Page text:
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What Is the Difference Between Resin Bound and Resin Bonded?

Are you looking for a new, elegant, slip-resistant surface for your driveway, patio, or back garden? The two most popular surfaces that combine both functionality and aesthetics are resin bound and resin bonded surfaces. While the two have similar names, there are certain differences between them. You are probably wondering what they are, what the main differences are and when to choose one over the other. To find the answers you are looking for, read on!

Table of Contents:

So if you

  • Want to find out what the difference between resin bound and resin bonded are
  • Don’t know what resin bound is and what it’s used for
  • Want to learn how resin-bonded is used and applied

Then this post is for you!

What is resin bound?

Resin bound surfaces, which are also known as stone blends, are created through a process including mixing together both the aggregates and the resin and then pouring the mixture over the base layer. The mixture is levelled out by trowelling to create a smooth, flat finish. Because of their porous structure, resin bound surfaces are water-permeable and slip-resistant, so you do not really need to plan any drainage solutions for the specific area.

Not surprisingly, resin bound is among, if not the fastest-growing surfacing material in the UK, with many landscapers and developers adopting it because of its slip, weed, and frost resistance. 

What is resin bonded?

The technique used to create resin bonded gravel, or as it is also commonly known – stone top, is distinct to the one used to create resin bound surfaces. Instead of mixing the resin with the aggregates, it is distributed over the base and then the aggregates are scattered on top. Because not all of the aggregate will adhere to the resin, the surface will appear similar to loose gravel. Of course, once the process is finished, all the stones that did not stick to the resin are removed from the surface.

Since resin bonded surfaces have a complete resin layer, they are not water-permeable. Unfortunately, they are not a sustainable urban drainage system (SUDS), so proper runoff and drainage solutions need to be planned ahead of laying down the surface.

Resin Bound vs Resin Bonded

The key differences between resin bound and resin bonded surfaces come from the two dissimilar ways they are created. The main ones are the following:

  • In relation to water, the two hold opposite characteristics: resin bound surfaces are water-permeable and resin bonded gravel is not. This results in diverse applications, as well.
  • The surfaces are also different in the way they feel: resin bound, or stone blend, is flat and smooth, in contrast to resin bonded, or stone top, surfaces, which are more textured and rugged. This, of course, is also reflected in when each one is used. 
  • When it comes to durability, resin bound surfaces perform better, because of the technique used to create them.

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Resin-bound uses and applications

Because of its smooth, permeable, and decorative properties, resin bound surfaces are perfect for driveways, gardens, and pathways. In fact, they are SUDS compliant and weather-resistant, meaning they won’t freeze in the winter, become soft in the summer, or fade in colour in sunlight.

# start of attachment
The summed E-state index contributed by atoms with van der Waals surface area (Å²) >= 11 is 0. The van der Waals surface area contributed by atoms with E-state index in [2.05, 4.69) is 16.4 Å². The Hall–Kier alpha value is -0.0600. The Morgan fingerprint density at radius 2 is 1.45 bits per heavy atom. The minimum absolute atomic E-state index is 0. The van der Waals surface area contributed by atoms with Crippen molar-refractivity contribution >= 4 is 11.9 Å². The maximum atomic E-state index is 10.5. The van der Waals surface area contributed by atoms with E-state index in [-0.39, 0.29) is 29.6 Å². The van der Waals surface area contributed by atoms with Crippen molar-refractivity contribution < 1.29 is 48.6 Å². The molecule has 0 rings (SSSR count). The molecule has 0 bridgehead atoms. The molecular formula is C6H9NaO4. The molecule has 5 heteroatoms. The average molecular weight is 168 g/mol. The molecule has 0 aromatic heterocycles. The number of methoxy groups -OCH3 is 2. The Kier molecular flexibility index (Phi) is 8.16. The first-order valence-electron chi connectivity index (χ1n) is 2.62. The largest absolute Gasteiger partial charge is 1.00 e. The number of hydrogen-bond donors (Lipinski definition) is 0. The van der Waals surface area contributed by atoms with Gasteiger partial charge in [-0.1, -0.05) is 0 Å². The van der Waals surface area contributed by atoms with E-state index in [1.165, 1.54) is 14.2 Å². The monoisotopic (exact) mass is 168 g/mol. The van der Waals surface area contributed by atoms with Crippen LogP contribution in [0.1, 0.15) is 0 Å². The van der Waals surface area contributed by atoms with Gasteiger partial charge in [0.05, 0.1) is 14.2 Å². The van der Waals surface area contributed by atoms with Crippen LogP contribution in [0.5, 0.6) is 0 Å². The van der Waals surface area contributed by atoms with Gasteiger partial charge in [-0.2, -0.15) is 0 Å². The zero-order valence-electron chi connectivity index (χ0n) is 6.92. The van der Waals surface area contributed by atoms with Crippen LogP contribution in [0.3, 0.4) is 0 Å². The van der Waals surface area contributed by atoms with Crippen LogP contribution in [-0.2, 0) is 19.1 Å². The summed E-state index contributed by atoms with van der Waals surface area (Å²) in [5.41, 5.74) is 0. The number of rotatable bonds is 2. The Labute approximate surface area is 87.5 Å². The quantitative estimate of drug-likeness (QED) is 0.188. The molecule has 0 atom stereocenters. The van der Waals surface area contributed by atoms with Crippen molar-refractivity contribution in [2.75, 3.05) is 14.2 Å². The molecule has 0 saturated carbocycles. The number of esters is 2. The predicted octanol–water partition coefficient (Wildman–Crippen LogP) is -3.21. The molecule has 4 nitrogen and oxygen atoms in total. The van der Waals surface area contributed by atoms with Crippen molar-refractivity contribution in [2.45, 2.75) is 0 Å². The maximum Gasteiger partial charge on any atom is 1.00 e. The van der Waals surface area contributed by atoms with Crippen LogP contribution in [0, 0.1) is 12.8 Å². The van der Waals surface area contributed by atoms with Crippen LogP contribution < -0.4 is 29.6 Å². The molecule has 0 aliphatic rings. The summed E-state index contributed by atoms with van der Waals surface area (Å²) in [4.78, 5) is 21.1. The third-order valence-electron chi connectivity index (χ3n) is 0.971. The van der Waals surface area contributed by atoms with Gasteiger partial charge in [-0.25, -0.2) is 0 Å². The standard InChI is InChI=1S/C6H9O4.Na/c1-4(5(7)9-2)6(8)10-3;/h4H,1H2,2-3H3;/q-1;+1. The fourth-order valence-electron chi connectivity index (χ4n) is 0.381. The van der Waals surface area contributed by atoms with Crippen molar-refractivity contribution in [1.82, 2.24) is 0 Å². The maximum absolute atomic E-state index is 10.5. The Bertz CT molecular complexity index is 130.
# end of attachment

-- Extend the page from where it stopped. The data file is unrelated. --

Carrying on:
Stone blend is also suitable for areas around swimming pools, ponds, and outdoor sport surfaces.

When used around trees, resin bound surfaces are mixed by using more aggregate in order to create a more porous, therefore permeable, mixture. This way the tree pit looks nice and tidy while providing the needed water and moisture to sustain the tree.

If you are looking for a surfacing solution that is elegant, but also low-maintenance, then resin bound is the best choice for you. There are different finish options available to suit even the most delicate of tastes. 

Resin bound surfaces are extremely durable and long-lasting with guarantees ranging from 10 to 20 years.

Resin-bonded uses and applications

Resin bonded surfaces are ideal for situations where more friction is needed, such as driveways, car parks, and footpaths. They are also used in some cases for high traffic roads and junctions. In any case, runoff and drainage solutions need to be planned ahead to avoid floods and standing water, because of their impermeability. For this same reason, resin bonded surfaces are not frost resistant.

Stone top looks similar to loose gravel, but doesn’t come with the trouble involved in maintaining it, be it removing leaves or just keeping the stones in one place. Much like resin bound, resin bonded surfaces come in a variety of finishes to best suit your house or garden.

It is important to keep in mind that resin bonded surfaces are less durable than their resin bound counterparts. This is due to the fact that the former are created by bonding the aggregates only on one side with resin, rather than mixing them in it. That does not mean that your resin bonded surface will only last you a few months. Quite the opposite, in fact, it will serve you well for years to come, even more so if it doesn’t endure heavy car traffic.

Takeaways:

Resin bound and resin bonded are ideal for any driveway, carpark, pathway, patio or back garden. Make the best decision by comparing them both and finding what works best for you.

Similarities (other than the names):

  • Decorative
  • Stylish
  • Functional

Differences:

  • Water permeability
  • Durability
  • Longevity
  • Texture
  • Frost resistance

Image source: Shutterstock / Cheng Wei

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